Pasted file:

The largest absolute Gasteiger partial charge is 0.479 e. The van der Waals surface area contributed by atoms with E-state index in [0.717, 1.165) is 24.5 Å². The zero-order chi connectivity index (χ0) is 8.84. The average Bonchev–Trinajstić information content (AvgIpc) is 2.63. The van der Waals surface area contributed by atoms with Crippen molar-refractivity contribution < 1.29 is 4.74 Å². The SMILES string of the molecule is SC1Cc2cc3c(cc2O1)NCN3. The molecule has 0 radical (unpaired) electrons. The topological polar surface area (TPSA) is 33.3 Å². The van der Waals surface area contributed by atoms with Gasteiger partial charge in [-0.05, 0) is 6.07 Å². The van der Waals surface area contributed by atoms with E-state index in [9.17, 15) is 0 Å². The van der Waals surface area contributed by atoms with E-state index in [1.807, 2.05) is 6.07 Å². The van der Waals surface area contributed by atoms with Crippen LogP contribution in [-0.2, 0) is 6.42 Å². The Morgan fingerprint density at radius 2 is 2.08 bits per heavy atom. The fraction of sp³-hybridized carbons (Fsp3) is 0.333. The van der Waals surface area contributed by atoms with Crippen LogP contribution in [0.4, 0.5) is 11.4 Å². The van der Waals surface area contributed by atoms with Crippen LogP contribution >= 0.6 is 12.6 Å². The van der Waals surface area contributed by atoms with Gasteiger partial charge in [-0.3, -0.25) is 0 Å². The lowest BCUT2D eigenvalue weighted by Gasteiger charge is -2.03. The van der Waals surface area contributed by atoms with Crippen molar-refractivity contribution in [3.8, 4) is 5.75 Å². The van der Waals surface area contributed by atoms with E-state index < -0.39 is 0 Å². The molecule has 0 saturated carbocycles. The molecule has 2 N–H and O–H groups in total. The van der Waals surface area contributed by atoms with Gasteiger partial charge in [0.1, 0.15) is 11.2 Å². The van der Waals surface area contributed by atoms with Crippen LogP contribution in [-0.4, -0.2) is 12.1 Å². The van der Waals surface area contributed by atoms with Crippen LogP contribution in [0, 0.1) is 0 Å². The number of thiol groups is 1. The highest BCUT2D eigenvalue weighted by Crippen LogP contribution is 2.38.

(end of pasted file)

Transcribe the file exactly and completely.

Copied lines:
The largest absolute Gasteiger partial charge is 0.479 e. The van der Waals surface area contributed by atoms with E-state index in [0.717, 1.165) is 24.5 Å². The zero-order chi connectivity index (χ0) is 8.84. The average Bonchev–Trinajstić information content (AvgIpc) is 2.63. The van der Waals surface area contributed by atoms with Crippen molar-refractivity contribution < 1.29 is 4.74 Å². The SMILES string of the molecule is SC1Cc2cc3c(cc2O1)NCN3. The molecule has 0 radical (unpaired) electrons. The topological polar surface area (TPSA) is 33.3 Å². The van der Waals surface area contributed by atoms with Gasteiger partial charge in [-0.05, 0) is 6.07 Å². The van der Waals surface area contributed by atoms with E-state index in [9.17, 15) is 0 Å². The van der Waals surface area contributed by atoms with E-state index in [1.807, 2.05) is 6.07 Å². The van der Waals surface area contributed by atoms with Crippen LogP contribution in [-0.2, 0) is 6.42 Å². The Morgan fingerprint density at radius 2 is 2.08 bits per heavy atom. The fraction of sp³-hybridized carbons (Fsp3) is 0.333. The van der Waals surface area contributed by atoms with Crippen LogP contribution in [0.4, 0.5) is 11.4 Å². The van der Waals surface area contributed by atoms with Crippen LogP contribution >= 0.6 is 12.6 Å². The van der Waals surface area contributed by atoms with Gasteiger partial charge in [-0.3, -0.25) is 0 Å². The lowest BCUT2D eigenvalue weighted by Gasteiger charge is -2.03. The van der Waals surface area contributed by atoms with Crippen molar-refractivity contribution in [3.8, 4) is 5.75 Å². The van der Waals surface area contributed by atoms with E-state index < -0.39 is 0 Å². The molecule has 0 saturated carbocycles. The molecule has 2 N–H and O–H groups in total. The van der Waals surface area contributed by atoms with Gasteiger partial charge in [0.1, 0.15) is 11.2 Å². The van der Waals surface area contributed by atoms with Crippen LogP contribution in [-0.4, -0.2) is 12.1 Å². The van der Waals surface area contributed by atoms with Crippen LogP contribution in [0, 0.1) is 0 Å². The number of thiol groups is 1. The highest BCUT2D eigenvalue weighted by Crippen LogP contribution is 2.38.